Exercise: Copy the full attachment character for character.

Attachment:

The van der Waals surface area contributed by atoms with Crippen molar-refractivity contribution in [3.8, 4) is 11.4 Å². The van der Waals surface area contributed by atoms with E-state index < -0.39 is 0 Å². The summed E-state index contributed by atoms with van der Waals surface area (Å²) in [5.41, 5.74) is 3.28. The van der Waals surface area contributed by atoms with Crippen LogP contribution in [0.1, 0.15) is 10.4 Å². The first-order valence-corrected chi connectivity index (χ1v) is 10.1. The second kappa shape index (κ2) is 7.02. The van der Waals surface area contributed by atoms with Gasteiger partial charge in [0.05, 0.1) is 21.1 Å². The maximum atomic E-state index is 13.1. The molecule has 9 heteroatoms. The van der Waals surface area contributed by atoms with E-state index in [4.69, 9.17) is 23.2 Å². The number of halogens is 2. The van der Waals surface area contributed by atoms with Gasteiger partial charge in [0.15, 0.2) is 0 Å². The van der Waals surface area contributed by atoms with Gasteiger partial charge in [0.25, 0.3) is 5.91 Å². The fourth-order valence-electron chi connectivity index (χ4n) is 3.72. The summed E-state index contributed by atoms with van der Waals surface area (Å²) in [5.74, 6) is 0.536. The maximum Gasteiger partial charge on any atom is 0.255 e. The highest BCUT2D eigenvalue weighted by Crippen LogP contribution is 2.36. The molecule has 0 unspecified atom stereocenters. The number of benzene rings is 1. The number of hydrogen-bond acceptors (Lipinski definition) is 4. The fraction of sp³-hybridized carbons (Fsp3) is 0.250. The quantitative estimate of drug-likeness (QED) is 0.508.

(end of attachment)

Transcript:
The van der Waals surface area contributed by atoms with Crippen molar-refractivity contribution in [3.8, 4) is 11.4 Å². The van der Waals surface area contributed by atoms with E-state index < -0.39 is 0 Å². The summed E-state index contributed by atoms with van der Waals surface area (Å²) in [5.41, 5.74) is 3.28. The van der Waals surface area contributed by atoms with Crippen LogP contribution in [0.1, 0.15) is 10.4 Å². The first-order valence-corrected chi connectivity index (χ1v) is 10.1. The second kappa shape index (κ2) is 7.02. The van der Waals surface area contributed by atoms with Gasteiger partial charge in [0.05, 0.1) is 21.1 Å². The maximum atomic E-state index is 13.1. The molecule has 9 heteroatoms. The van der Waals surface area contributed by atoms with E-state index in [4.69, 9.17) is 23.2 Å². The number of halogens is 2. The van der Waals surface area contributed by atoms with Gasteiger partial charge in [0.15, 0.2) is 0 Å². The van der Waals surface area contributed by atoms with Gasteiger partial charge in [0.25, 0.3) is 5.91 Å². The fourth-order valence-electron chi connectivity index (χ4n) is 3.72. The summed E-state index contributed by atoms with van der Waals surface area (Å²) in [5.74, 6) is 0.536. The maximum Gasteiger partial charge on any atom is 0.255 e. The highest BCUT2D eigenvalue weighted by Crippen LogP contribution is 2.36. The molecule has 0 unspecified atom stereocenters. The number of benzene rings is 1. The number of hydrogen-bond acceptors (Lipinski definition) is 4. The fraction of sp³-hybridized carbons (Fsp3) is 0.250. The quantitative estimate of drug-likeness (QED) is 0.508.